Shirley trial verdict due
Published 21/10/2009 | 01:44
A jury in the murder trial of Polish national Henryk Gorski will begin a second day of deliberation today.
After four weeks of evidence from more than 100 witnesses, the jury of nine was sent out of Antrim Crown Court yesterday to consider the verdict.
The five women and four men spent four-and-a-half hours discussing the case throughout the afternoon but could not reach a unanimous decision.
Gorski (52) is accused of battering and strangling 24-year-old Shirley Finlay then dumping her naked body in a duvet cover, bound in black bin bags at the Hill Street car park of Ballymena Baptist Church three years ago.
She was killed two days before her 25th birthday in September 2006.
Gorski, a former Ballymena Meats butcher, who had lived in a flat on Hill Street at the time, denies the murder.
In the dock yesterday flanked by two prison guards, a bespectacled Gorski was dressed in a dark jacket and light blue open-necked shirt. He listened intently to proceedings, trans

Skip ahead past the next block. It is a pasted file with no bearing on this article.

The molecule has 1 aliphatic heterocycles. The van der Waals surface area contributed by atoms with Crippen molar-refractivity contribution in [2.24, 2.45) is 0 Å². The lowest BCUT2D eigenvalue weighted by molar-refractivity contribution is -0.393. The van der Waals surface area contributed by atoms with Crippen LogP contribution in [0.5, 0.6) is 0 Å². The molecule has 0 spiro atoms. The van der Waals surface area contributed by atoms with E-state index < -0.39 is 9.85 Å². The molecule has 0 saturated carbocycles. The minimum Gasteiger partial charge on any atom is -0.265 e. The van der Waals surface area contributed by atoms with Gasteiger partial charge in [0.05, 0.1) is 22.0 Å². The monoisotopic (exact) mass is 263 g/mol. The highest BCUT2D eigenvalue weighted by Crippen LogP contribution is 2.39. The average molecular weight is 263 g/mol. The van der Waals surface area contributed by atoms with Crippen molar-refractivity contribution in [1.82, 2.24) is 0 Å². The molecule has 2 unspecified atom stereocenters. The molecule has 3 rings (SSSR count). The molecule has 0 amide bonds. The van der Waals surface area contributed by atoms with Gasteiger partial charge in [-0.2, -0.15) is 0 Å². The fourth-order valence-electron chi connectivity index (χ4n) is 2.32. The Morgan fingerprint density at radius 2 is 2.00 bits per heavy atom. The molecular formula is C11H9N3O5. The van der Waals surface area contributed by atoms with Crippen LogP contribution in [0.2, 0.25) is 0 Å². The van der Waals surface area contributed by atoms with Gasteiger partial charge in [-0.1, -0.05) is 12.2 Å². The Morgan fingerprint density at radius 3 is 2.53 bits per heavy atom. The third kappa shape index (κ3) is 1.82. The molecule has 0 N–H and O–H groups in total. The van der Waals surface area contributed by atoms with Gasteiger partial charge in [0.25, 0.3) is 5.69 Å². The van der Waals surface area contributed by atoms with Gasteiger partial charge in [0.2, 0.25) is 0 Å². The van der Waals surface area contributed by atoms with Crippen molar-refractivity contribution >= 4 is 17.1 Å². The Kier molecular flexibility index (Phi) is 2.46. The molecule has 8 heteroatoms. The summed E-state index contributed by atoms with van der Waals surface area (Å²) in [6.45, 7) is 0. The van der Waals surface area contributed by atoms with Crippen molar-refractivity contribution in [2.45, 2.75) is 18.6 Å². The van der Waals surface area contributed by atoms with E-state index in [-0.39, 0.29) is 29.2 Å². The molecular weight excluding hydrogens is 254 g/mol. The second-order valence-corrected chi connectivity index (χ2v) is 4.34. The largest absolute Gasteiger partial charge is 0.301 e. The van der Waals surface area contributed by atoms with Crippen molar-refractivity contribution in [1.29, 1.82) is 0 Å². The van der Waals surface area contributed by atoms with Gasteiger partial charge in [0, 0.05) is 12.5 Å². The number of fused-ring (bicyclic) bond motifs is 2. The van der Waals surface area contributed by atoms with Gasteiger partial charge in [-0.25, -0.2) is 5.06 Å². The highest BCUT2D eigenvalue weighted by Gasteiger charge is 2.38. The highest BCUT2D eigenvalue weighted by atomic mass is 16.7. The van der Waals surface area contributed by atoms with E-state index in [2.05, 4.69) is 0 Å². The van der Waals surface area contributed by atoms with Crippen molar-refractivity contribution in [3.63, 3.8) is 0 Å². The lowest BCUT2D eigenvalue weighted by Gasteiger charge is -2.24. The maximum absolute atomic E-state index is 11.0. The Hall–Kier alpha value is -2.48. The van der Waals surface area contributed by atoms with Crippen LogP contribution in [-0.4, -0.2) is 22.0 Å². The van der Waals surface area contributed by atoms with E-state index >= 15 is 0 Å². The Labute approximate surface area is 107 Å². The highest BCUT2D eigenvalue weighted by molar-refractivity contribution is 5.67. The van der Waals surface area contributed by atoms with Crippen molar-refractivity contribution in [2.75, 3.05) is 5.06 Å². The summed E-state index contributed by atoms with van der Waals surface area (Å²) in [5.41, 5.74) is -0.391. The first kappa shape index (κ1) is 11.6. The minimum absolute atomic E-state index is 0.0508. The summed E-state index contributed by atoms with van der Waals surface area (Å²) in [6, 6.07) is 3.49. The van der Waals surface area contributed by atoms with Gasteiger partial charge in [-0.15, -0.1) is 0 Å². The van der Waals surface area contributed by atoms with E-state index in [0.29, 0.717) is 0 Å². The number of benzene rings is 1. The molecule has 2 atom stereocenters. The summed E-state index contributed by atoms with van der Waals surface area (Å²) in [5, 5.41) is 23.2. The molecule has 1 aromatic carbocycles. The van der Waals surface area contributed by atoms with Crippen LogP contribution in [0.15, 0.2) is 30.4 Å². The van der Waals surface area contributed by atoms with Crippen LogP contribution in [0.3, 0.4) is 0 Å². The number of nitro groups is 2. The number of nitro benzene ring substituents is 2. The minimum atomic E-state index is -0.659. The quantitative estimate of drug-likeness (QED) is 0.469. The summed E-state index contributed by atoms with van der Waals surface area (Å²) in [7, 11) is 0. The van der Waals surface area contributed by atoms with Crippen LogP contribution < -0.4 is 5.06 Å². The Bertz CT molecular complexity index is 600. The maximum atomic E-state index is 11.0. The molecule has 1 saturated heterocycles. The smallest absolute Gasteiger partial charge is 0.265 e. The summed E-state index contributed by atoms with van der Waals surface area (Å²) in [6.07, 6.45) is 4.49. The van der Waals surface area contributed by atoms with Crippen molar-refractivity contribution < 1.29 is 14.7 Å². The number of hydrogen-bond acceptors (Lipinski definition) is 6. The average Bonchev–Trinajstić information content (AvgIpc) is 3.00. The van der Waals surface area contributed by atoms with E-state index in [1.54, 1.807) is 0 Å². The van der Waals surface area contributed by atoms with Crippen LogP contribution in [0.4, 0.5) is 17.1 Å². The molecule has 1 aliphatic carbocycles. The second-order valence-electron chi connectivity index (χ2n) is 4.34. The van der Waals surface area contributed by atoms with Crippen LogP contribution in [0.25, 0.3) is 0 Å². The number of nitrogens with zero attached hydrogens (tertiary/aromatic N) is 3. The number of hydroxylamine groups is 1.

lated through an interpreter, as the trial judge gave a detailed review of the evidence and outlined points of law for the jury.
Mr Justice Hart told the court the prosecution case said there was “inescapable evidence” linking Gorski to the killing — including three separate sets of fingerprints found on the bin bags which had been wrapped round the duvet cover containing Shirley’s dead body.
He said the Crown also alleged that hundreds of paint fragments found on the duvet cover were “indistinguishable” from those found inside Gorski’s flat and that a bleached blonde hair found on a mat in his Hill Street home belonged to either Shirley or one of her maternal relatives.
The jury heard how an expert witness had claimed DNA samples taken from a cuff and pocket of a jacket found 10ft away from Shirley’s body matched DNA of the defendant’s ex- girlfriend, Gabriella Cabernak — with whom he had shared a flat.
“If the defendant had nothing to do with Shirley Finlay and had never met her is it not a remarkable coincidence that a coat obviously worn by a woman who was linked to the defendant was found 10ft from her body?” said Judge Hart.
Meanwhile, giving evidence on his own behalf, Henryk Gorski has claimed he had been the victim of a conspiracy. He claimed his former lover Cabernak or one of her associates had “framed him” and that police had wrongly listed about 50% of his interview answers.
“Is this a desperate attempt to explain away the prosecution case?” asked the judge.
Among those in the public gallery were two foster families, including Mary Corry who had looked after Shirley during her early years.